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My Turn: Where Dad's car went -- the real story

Fred Lefkof, father of letter-writer Phyllis Weinberger, with

Fred Lefkof, father of letter-writer Phyllis Weinberger, with one of his cars. Credit: Handout

The cars were parked one behind another in single file on East 18th Street in Brooklyn. In the late 1960s, most cars were still American-made. There was a green Dodge Dart parked behind a rust-color Impala and a red Ford with a black roof. An array of colorful American ingenuity.

My dad's car was a light blue Pontiac Le Mans. It was a great car when it was in park, but if you tried to get to Ocean Avenue two blocks away, it would stall. We accepted the car for what it was. My dad would count to three, pant heavily and start the ignition again. Most days, it would get us where we had to go.

The car was truly the love of his life. Every Saturday morning, I would delight in joining him on a trip to the car wash. (I loved going anywhere with him.) There was a pail in the trunk with ready-to-use rags if needed. There was never a spot on the car.

Residents of East 18th Street drove their cars on weekends. By Sunday night, everyone looked for their spot for the week. "Got a spot" was the outcry of those who were fortunate enough not to circle the block for hours. The BMT subway line was only three blocks away and the buses were close by. No one needed a car for work. It was a weekend luxury.

I became a substitute teacher in 1971. My first day of work was also my first time taking the wheel by myself. The two coupled together were agonizing. PS 63 called early. They asked if I would cover classes. I promptly said yes, not realizing I didn't know how to get there. I decided to take my dad's car. I would have the car back in its spot by 3:30 p.m. Who would ever know?

It was a blistery winter day when I took dad's car key and started the Le Mans, knowing he would kill me if he found out. I rocked the car back and forth out of its snow space and was on my way. As usual, it stalled a couple of times. I was scared to death. The windshield wipers were not cooperating, either. Too much snow for them and not enough power. Sweat was beginning to pour down my face. My heart was racing. I couldn't see where I was going. I removed my fake pearl earrings and put them on the radiator. I didn't realize the heat would melt them onto the front of the dashboard.

After an hour of circling one avenue to another I made my way to Pennsylvania Avenue in East New York. Turning on a side street, I smashed the front of the car into a tree. Not too badly though -- it was still running.

I arrived at the school at 11 a.m. I apologized for being late and went on to have a successful first day of work. Getting back into the car, I was a little more confident I could make it home even though the snow was sticking and had become heavy. The car stalled every 20 minutes or so until I made it back home. The parking spot was still there. "Hooray," I thought, " . . . got the spot."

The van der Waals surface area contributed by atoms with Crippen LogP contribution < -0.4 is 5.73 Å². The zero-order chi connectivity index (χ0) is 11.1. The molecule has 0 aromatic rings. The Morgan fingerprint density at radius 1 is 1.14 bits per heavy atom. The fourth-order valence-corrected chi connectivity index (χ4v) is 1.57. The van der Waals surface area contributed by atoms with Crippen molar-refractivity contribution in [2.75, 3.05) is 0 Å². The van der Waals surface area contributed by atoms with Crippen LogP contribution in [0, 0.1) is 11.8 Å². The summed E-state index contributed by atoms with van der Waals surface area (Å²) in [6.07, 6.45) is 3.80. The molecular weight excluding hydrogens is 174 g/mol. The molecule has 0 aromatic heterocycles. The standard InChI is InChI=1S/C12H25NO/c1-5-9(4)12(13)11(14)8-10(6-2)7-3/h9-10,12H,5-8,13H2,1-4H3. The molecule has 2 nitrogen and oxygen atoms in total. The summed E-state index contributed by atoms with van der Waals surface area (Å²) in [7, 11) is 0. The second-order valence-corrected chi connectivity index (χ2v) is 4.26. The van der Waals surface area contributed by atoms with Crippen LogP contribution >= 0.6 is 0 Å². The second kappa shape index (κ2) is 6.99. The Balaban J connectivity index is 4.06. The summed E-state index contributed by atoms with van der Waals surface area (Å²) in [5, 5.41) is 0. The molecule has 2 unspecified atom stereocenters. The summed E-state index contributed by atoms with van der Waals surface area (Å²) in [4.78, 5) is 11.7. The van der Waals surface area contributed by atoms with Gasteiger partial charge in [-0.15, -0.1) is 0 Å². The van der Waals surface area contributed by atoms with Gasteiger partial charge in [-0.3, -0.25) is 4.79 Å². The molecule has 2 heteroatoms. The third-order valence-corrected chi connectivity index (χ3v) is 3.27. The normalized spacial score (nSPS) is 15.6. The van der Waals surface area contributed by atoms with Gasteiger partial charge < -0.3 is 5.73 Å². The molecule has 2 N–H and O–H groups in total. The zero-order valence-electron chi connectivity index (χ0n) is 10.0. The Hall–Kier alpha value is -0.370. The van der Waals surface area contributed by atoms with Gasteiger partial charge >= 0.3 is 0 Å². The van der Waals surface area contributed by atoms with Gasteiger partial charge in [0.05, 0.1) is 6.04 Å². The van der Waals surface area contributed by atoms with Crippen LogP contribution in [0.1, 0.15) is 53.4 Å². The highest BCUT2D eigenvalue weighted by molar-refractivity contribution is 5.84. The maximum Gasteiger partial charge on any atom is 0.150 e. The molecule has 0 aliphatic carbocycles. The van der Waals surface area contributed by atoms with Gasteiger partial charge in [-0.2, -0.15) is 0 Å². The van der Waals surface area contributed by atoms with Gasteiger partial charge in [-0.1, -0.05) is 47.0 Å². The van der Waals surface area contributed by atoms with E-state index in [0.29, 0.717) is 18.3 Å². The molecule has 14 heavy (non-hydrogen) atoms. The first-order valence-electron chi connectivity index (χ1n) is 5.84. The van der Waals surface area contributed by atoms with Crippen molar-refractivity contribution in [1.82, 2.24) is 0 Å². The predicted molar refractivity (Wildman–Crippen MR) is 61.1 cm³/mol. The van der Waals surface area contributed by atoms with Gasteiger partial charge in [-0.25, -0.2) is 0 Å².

I figured the car would be covered in snow by the next morning and Dad would never know what happened. The front was dented, and the heater was draped in melted plastic. I was so nervous, I may have forgotten to lock the car. I can't remember.

The next morning, Dad asked if I would like to go with him to the car wash. In my readiness to spill the beans, I assured him I would love to, but I had something to tell him first. He smiled and said, "Tell me on the way."

We went downstairs, walked down the block, and the car was missing. It had been stolen! How lucky could I get! I regret never telling him the truth about my junket. It is the secret I kept from him. Sorry Dad. Forgive me. Didn't have the heart to disappoint you.

--Phyllis Weinberger, North Woodmere


Youth doesn't come in a jar


Is it just me, or are other women of a certain age tired of seeing some beautiful model staring at them from a magazine or TV commercial, telling us how in merely four weeks her wrinkles and lines have miraculously disappeared. She's all of 25 years old, for goodness sake!

Growing up, I noticed my mother and aunts had beautiful skin. They cleansed their face at night with cold cream. That was it. Simple! Then, but not now.

Fast-forward to the 21st century. You can't buy a skin-care product without having a degree in chemistry to understand some of the ingredients listed. There's an ingredient found in grape skin that is added to slow down the aging process, there are vitamins A, C, D, all properties of antioxidants, and let us not forget the all-important sunscreen SPF 15-30-40-50 and beyond.

Women at the cosmetic counter are daunted trying to decipher which product will produce the miracle they saw in the TV commercial the night before. The media and manufacturers in this billion-dollar industry are inundating us, hoping that baby boomers and women beyond a certain age will spend on new products where they "may see" a significant improvement and maybe a mirror that reflects a 10-year reversal in appearance.

If it doesn't prove to be all that, we just might wind up with a medicine cabinet that resembles a laboratory full of potions that don't deliver.

The dictionary describes youth as "the state or quality of being young" and "the period of adolescence."

Like the classic song of yesterday goes, "There is more to derive out of being alive. . . . If you're young at heart!"

--Diane Sciacchitano, North Massapequa

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